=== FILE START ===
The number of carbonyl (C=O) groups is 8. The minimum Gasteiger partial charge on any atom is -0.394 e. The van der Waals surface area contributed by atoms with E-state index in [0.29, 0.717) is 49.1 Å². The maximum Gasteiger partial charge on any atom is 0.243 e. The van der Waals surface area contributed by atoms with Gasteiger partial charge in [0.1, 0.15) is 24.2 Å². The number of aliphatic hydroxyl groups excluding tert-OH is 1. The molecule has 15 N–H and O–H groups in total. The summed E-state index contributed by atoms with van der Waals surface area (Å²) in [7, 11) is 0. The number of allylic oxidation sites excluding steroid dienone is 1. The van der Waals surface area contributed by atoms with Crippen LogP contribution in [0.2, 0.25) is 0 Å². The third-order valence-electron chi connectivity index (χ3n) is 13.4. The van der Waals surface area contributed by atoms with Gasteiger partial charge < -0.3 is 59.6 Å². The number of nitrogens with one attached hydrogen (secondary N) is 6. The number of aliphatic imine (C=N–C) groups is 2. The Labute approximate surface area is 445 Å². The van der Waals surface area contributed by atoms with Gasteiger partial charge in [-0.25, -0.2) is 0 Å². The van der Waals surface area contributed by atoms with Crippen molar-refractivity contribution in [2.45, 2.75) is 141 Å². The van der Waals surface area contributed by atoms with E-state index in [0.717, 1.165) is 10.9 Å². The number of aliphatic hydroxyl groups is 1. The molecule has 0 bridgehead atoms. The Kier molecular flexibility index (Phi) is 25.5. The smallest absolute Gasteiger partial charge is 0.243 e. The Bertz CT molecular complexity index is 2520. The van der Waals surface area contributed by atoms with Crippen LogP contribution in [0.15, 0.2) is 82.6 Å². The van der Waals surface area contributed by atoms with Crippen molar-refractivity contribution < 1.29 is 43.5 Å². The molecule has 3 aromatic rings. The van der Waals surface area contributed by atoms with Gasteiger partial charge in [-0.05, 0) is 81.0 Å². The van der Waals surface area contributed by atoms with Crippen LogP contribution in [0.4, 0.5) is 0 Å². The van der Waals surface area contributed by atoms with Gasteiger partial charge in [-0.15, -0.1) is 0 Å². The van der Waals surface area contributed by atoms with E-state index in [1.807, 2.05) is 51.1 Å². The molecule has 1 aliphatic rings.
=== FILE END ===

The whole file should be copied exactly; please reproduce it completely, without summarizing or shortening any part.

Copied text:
The number of carbonyl (C=O) groups is 8. The minimum Gasteiger partial charge on any atom is -0.394 e. The van der Waals surface area contributed by atoms with E-state index in [0.29, 0.717) is 49.1 Å². The maximum Gasteiger partial charge on any atom is 0.243 e. The van der Waals surface area contributed by atoms with Gasteiger partial charge in [0.1, 0.15) is 24.2 Å². The number of aliphatic hydroxyl groups excluding tert-OH is 1. The molecule has 15 N–H and O–H groups in total. The summed E-state index contributed by atoms with van der Waals surface area (Å²) in [7, 11) is 0. The number of allylic oxidation sites excluding steroid dienone is 1. The van der Waals surface area contributed by atoms with Crippen LogP contribution in [0.2, 0.25) is 0 Å². The third-order valence-electron chi connectivity index (χ3n) is 13.4. The van der Waals surface area contributed by atoms with Gasteiger partial charge < -0.3 is 59.6 Å². The number of nitrogens with one attached hydrogen (secondary N) is 6. The number of aliphatic imine (C=N–C) groups is 2. The Labute approximate surface area is 445 Å². The van der Waals surface area contributed by atoms with Gasteiger partial charge in [-0.25, -0.2) is 0 Å². The van der Waals surface area contributed by atoms with Crippen molar-refractivity contribution in [2.45, 2.75) is 141 Å². The van der Waals surface area contributed by atoms with E-state index in [0.717, 1.165) is 10.9 Å². The number of aliphatic hydroxyl groups is 1. The molecule has 0 bridgehead atoms. The Kier molecular flexibility index (Phi) is 25.5. The smallest absolute Gasteiger partial charge is 0.243 e. The Bertz CT molecular complexity index is 2520. The van der Waals surface area contributed by atoms with Crippen LogP contribution in [0.15, 0.2) is 82.6 Å². The van der Waals surface area contributed by atoms with Crippen molar-refractivity contribution < 1.29 is 43.5 Å². The molecule has 3 aromatic rings. The van der Waals surface area contributed by atoms with Gasteiger partial charge in [-0.05, 0) is 81.0 Å². The van der Waals surface area contributed by atoms with Crippen LogP contribution in [0.4, 0.5) is 0 Å². The van der Waals surface area contributed by atoms with Gasteiger partial charge in [-0.15, -0.1) is 0 Å². The van der Waals surface area contributed by atoms with E-state index in [1.807, 2.05) is 51.1 Å². The molecule has 1 aliphatic rings.